Early forecasts give people in a storm's path time to
prepare. Less is known about the cost to society when forecasts are
incorrect. We examine births in the months around Hurricane Irene. Birth
weights and gestation lengths are reduced and the likelihood of preterm
births increased in populations grazed by hurricane weather. We discover
that this effect is caused by time spent in the hurricane's "Cone of Uncertainty"
where disaster anticipation is a major stressor to pregnant women. While
correct forecasts (avoiding a type II error) improve birth outcomes more
than incorrect forecasts (incurring a type I error) impair birth
outcomes, total birth impairments outweigh improvements from additonal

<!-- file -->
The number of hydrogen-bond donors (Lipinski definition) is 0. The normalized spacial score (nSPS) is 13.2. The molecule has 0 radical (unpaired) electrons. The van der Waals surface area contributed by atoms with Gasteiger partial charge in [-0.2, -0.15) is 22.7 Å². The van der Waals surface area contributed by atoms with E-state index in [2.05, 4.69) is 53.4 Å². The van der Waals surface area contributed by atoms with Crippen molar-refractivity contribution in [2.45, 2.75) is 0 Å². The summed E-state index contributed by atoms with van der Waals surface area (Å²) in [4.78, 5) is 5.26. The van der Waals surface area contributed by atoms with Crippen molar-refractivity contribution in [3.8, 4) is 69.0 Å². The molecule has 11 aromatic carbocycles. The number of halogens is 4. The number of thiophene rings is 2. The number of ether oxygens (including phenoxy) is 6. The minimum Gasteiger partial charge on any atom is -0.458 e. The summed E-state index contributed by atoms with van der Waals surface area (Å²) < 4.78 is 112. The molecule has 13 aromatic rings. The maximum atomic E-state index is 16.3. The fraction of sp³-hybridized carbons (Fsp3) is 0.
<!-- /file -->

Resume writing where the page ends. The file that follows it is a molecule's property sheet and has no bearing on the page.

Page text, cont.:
advisories because impacted individuals are a small portion of those who
anticipate impact. Recognizing storm damages depends on predicted storm
paths and is critical to supporting the next generation's developmental
potential. Judicious forecasting that ensures institutions mitigate is
required to not exacerbate climate damages.
Dr. Hochard received a B.A. in Economics and a B.A. in Environmental Studies, both from Gettysburg College. He earned his Ph.D. in Economics from the University of Wyoming. At East Carolina University, he is currently an Assistant Professor in the Department of Economics, an Assistant Research Scientist in the Coastal Studies Institute, a Research Fellow at the Center for Natural Hazards Research, and a Research Affiliate with the North Carolina Agromedicine Institute. As an applied natural resource economist, he combines geospatial analysis, mathematical modeling, and empirical analysis to examine feedback between natural and human systems.
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